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Yesterday, Obama asked President Bush to formally request Congress to approve the second $350 billion tranche of the TARP fund. Bush complied, and sent his letter to Congress last night.
This little dance is necessary because Congress split up the $700 billion TARP fund into two halves. The first $350 billion has all been committed or spent now, with the last of it serving as a downpayment on the coming, still-indeterminate Detroit Three bailout.
The two-step process was a fig-leaf added to the original TARP back in October, so that Congress could claim they were overseeing the program in the uniquely tough, objective, fair-minded and knowledgeable way that we’ve come to expect from them. Now that the President has requested the second tranche, Congress has fifteen days in which to grandstand, cluck over how poorly the money has been spent, haul Paulson et al in for a tongue-lashing, and wring their hands over how much the American people hate the idea. Their work of oversight done, they will then approve and release the second tranche.
Partly this is nice for Obama because Congress can have their media circus before he takes office. And partly he can start the 15-day clock now, so the rest of the TARP fund is available sooner.
But Obama made several statements in his remarks that indicate a very big problem we need to be concerned with. He’s rewriting the objectives of the TARP in an evil way. And he’s getting away with it because most people who aren’t finance experts don’t really understand what TARP was intended to achieve in the first place.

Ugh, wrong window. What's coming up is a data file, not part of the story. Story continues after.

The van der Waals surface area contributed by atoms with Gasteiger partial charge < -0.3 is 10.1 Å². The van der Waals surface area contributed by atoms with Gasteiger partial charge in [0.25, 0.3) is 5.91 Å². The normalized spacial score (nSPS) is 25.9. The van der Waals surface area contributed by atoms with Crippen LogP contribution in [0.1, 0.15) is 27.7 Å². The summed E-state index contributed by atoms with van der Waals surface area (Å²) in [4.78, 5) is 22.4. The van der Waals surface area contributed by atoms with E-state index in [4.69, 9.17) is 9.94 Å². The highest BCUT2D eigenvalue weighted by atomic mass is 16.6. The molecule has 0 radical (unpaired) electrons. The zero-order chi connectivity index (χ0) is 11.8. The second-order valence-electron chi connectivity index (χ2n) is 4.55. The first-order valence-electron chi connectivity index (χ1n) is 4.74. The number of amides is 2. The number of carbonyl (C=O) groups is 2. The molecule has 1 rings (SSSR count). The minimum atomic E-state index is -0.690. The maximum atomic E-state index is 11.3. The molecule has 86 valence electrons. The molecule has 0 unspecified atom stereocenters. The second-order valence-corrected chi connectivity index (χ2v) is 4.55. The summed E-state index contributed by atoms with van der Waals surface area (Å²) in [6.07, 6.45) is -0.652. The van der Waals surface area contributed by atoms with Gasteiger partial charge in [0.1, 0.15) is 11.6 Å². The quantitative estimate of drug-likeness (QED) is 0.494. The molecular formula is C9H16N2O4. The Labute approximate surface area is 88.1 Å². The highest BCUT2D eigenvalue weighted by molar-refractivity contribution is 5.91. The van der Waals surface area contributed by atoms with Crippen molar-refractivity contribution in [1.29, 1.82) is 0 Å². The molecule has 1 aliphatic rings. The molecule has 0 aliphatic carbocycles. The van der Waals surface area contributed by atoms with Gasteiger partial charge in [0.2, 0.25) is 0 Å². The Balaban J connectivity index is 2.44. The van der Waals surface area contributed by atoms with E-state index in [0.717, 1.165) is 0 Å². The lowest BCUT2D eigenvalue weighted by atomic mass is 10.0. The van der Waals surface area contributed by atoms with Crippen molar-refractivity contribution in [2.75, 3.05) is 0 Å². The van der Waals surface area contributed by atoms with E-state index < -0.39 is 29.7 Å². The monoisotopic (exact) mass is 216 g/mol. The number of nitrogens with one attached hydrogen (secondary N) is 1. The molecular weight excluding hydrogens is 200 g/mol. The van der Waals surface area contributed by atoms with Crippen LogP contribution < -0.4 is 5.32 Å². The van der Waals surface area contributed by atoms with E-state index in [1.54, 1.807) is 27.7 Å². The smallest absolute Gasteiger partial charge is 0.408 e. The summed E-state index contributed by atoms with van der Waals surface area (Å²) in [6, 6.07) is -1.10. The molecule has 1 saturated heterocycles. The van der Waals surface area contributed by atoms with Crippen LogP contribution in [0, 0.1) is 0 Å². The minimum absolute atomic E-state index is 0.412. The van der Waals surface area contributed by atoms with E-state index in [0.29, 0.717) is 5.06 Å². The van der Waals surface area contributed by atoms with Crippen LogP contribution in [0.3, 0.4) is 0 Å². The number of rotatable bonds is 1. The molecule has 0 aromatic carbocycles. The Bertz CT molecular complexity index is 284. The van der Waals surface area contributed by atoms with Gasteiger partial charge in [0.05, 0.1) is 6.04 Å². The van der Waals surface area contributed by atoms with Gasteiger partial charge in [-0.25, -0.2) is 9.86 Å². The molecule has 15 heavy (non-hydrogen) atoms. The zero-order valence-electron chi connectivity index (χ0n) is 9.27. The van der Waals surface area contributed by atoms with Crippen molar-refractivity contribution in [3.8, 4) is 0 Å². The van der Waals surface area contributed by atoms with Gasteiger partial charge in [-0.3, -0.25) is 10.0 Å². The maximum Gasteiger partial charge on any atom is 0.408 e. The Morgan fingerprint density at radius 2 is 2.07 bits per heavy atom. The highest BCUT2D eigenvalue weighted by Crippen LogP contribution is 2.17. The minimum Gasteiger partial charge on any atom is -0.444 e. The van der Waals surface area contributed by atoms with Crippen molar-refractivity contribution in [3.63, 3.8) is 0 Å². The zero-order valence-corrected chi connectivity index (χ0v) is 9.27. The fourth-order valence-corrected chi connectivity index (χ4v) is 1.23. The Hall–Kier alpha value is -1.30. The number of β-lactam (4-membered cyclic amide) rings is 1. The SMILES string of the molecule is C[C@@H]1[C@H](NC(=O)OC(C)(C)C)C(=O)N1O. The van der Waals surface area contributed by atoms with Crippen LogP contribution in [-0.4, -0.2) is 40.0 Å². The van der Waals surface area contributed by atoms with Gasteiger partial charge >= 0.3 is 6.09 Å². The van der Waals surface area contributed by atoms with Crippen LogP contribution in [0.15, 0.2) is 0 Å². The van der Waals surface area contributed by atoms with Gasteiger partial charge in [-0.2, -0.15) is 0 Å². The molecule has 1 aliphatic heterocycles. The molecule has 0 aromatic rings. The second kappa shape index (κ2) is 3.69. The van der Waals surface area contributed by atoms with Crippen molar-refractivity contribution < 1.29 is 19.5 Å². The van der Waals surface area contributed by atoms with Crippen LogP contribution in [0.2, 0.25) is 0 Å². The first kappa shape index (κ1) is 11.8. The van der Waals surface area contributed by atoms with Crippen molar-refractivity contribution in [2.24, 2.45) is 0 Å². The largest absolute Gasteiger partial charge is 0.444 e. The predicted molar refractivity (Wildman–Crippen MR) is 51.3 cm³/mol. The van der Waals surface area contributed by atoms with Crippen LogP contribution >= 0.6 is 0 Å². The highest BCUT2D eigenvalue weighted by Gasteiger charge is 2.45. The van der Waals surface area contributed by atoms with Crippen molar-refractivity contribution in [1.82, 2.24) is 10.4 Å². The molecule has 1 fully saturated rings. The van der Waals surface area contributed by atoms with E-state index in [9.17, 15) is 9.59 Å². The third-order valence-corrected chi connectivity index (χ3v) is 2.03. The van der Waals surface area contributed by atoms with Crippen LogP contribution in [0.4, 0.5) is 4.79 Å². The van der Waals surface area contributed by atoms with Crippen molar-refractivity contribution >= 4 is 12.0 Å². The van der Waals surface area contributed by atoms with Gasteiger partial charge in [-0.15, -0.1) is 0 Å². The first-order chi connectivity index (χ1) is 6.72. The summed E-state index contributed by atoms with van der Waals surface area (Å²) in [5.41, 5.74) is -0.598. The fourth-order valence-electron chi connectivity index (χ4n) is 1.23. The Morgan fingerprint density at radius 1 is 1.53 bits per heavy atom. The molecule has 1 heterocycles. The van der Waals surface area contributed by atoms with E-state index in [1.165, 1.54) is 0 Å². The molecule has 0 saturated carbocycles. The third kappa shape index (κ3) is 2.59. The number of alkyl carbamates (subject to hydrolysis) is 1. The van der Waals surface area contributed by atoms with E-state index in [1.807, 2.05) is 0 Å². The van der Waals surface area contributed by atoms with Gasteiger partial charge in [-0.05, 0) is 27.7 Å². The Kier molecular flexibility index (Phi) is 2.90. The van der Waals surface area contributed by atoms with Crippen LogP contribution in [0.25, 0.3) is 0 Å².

In remarks in Washington quoted by news services, Obama said that the TARP funds have been managed badly by the Bush Treasury Department. That’s a cheap political score, but fair enough.
He also said that he’s been disappointed with the “failure to take bold action with respect to areas like housing, consumer credit.” Obama cat’s-paw Barney Frank also said, arguing for approval of the second tranche of TARP funds, that we shouldn’t let our disappointment prevent Obama from using the funds in “more appropriate ways.”
We know from many past statements that Frank has long wanted to put Federal money directly into the hands of distressed mortgageholders. Obama’s statement indicates a similar turn of mind.